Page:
For example, with bed times, mom and dad wouldn’t assign a time for their kids to go to bed, but instead discuss with them any plans they have the next day, and what each person’s needs are in keeping them.(37)  Dad might have to work early, and so needs to retire sooner than the rest of the family. And because dad needs a quiet house in order to get the sleep he needs to wake up on time for work (which finances everyone’s lives and interests at the moment), he would appreciate it if everyone staying up could refrain from making too much noise. So long as this is all talked about respectfully, with willing consideration of everyone’s needs, the family is likely to find an acceptable solution for all. Because radical unschoolers focus on principles rather than rules, children learn wisdom, negotiation, and respectful communication.(38) They also learn that their opinion matters and that they have a legitimate choice in the actions they take.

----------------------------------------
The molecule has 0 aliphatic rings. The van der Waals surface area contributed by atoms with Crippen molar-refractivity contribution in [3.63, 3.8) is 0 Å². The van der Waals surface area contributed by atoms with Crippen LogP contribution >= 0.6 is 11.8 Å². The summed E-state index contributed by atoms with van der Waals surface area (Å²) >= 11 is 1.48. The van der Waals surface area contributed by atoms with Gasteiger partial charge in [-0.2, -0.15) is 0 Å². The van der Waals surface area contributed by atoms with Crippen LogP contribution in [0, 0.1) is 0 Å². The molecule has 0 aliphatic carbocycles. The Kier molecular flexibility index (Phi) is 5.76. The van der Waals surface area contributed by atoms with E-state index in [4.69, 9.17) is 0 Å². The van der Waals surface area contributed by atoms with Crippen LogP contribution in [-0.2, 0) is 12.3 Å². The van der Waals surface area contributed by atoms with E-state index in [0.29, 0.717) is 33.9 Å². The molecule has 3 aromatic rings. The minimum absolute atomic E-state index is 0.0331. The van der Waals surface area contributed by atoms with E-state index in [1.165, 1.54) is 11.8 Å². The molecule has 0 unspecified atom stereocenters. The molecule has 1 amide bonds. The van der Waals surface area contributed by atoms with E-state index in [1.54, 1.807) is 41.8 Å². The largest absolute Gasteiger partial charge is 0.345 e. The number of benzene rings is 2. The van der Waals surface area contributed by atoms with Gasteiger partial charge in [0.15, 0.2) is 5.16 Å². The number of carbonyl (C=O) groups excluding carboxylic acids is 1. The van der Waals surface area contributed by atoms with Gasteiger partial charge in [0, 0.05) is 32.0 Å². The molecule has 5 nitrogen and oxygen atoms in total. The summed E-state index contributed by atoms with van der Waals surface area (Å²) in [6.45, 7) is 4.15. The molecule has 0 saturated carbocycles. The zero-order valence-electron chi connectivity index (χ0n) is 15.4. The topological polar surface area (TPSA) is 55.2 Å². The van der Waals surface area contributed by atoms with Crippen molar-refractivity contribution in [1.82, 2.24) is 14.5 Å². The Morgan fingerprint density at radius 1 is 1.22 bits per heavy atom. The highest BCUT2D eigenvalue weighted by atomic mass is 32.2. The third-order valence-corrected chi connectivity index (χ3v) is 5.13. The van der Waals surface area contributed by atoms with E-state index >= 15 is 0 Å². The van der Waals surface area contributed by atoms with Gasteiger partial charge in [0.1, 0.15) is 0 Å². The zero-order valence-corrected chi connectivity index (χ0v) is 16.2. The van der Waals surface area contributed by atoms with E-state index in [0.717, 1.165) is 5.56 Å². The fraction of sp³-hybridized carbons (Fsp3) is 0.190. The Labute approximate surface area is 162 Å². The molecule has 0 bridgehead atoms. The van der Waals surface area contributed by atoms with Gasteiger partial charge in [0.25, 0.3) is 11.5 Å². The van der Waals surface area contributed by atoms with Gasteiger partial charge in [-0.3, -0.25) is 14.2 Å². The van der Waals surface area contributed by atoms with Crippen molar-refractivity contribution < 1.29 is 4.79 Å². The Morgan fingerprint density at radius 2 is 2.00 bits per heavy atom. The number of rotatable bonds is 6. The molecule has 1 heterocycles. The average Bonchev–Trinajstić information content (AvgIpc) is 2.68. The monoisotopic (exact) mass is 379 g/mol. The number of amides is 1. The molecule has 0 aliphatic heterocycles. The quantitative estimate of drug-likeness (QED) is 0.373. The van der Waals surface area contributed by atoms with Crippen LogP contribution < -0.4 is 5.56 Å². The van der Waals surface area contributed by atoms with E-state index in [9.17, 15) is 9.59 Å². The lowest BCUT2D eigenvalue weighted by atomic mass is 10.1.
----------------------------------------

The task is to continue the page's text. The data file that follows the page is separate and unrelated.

Natural Authority

When children have choice, have control, they learn something different about authority. Rather than authority being the person or persons who makes the rules that others must follow – or else! – authority is the person that can help others learn what they want to learn. Natural authority, in other words. Unschoolers discover all sorts of natural authorities throughout life as they explore and do interesting things. Nobody’s born knowing everything, and so we must learn, and quite a bit of learning comes through the help of others. When others help us with our interests, our passions, they earn our respect and admiration as authorities in their field. Rather than being an arbitrary master, those who are considered “authority figures” are in actuality, servants. And any attempt at mastery over others is more likely seen as morally outrageous by those who’ve been socialized to view authorities in this way. Mom and dad included.(39)